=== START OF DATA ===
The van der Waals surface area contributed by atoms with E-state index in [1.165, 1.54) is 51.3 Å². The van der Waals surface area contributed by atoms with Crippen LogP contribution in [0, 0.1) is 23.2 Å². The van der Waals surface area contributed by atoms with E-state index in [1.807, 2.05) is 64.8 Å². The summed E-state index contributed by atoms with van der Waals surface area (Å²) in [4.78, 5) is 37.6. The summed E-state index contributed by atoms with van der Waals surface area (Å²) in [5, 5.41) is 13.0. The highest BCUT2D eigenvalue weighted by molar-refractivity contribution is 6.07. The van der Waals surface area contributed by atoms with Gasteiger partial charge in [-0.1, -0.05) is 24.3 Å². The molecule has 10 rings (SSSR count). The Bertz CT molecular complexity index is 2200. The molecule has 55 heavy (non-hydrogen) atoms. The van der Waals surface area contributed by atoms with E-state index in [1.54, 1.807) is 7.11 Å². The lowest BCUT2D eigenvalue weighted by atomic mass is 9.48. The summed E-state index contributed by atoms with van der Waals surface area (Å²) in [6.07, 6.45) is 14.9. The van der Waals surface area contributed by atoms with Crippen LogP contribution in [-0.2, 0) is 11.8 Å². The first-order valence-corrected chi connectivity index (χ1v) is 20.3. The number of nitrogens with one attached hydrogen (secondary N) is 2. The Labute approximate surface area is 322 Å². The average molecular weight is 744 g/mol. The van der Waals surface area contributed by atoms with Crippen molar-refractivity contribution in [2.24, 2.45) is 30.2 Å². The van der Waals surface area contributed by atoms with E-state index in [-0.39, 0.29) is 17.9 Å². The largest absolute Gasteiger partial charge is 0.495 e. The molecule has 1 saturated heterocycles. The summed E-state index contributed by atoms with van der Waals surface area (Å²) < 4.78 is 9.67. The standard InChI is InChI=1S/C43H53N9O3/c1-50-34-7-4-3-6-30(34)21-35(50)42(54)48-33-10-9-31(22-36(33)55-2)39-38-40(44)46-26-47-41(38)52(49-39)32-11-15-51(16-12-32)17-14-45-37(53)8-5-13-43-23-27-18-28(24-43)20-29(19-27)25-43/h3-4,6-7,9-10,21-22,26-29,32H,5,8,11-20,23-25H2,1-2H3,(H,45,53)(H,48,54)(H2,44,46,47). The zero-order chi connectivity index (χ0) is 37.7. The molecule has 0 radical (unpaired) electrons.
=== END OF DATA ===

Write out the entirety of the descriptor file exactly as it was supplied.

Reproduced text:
The van der Waals surface area contributed by atoms with E-state index in [1.165, 1.54) is 51.3 Å². The van der Waals surface area contributed by atoms with Crippen LogP contribution in [0, 0.1) is 23.2 Å². The van der Waals surface area contributed by atoms with E-state index in [1.807, 2.05) is 64.8 Å². The summed E-state index contributed by atoms with van der Waals surface area (Å²) in [4.78, 5) is 37.6. The summed E-state index contributed by atoms with van der Waals surface area (Å²) in [5, 5.41) is 13.0. The highest BCUT2D eigenvalue weighted by molar-refractivity contribution is 6.07. The van der Waals surface area contributed by atoms with Gasteiger partial charge in [-0.1, -0.05) is 24.3 Å². The molecule has 10 rings (SSSR count). The Bertz CT molecular complexity index is 2200. The molecule has 55 heavy (non-hydrogen) atoms. The van der Waals surface area contributed by atoms with E-state index in [1.54, 1.807) is 7.11 Å². The lowest BCUT2D eigenvalue weighted by atomic mass is 9.48. The summed E-state index contributed by atoms with van der Waals surface area (Å²) in [6.07, 6.45) is 14.9. The van der Waals surface area contributed by atoms with Crippen LogP contribution in [-0.2, 0) is 11.8 Å². The first-order valence-corrected chi connectivity index (χ1v) is 20.3. The number of nitrogens with one attached hydrogen (secondary N) is 2. The Labute approximate surface area is 322 Å². The average molecular weight is 744 g/mol. The van der Waals surface area contributed by atoms with Crippen molar-refractivity contribution in [2.24, 2.45) is 30.2 Å². The van der Waals surface area contributed by atoms with E-state index in [-0.39, 0.29) is 17.9 Å². The largest absolute Gasteiger partial charge is 0.495 e. The molecule has 1 saturated heterocycles. The summed E-state index contributed by atoms with van der Waals surface area (Å²) < 4.78 is 9.67. The standard InChI is InChI=1S/C43H53N9O3/c1-50-34-7-4-3-6-30(34)21-35(50)42(54)48-33-10-9-31(22-36(33)55-2)39-38-40(44)46-26-47-41(38)52(49-39)32-11-15-51(16-12-32)17-14-45-37(53)8-5-13-43-23-27-18-28(24-43)20-29(19-27)25-43/h3-4,6-7,9-10,21-22,26-29,32H,5,8,11-20,23-25H2,1-2H3,(H,45,53)(H,48,54)(H2,44,46,47). The zero-order chi connectivity index (χ0) is 37.7. The molecule has 0 radical (unpaired) electrons.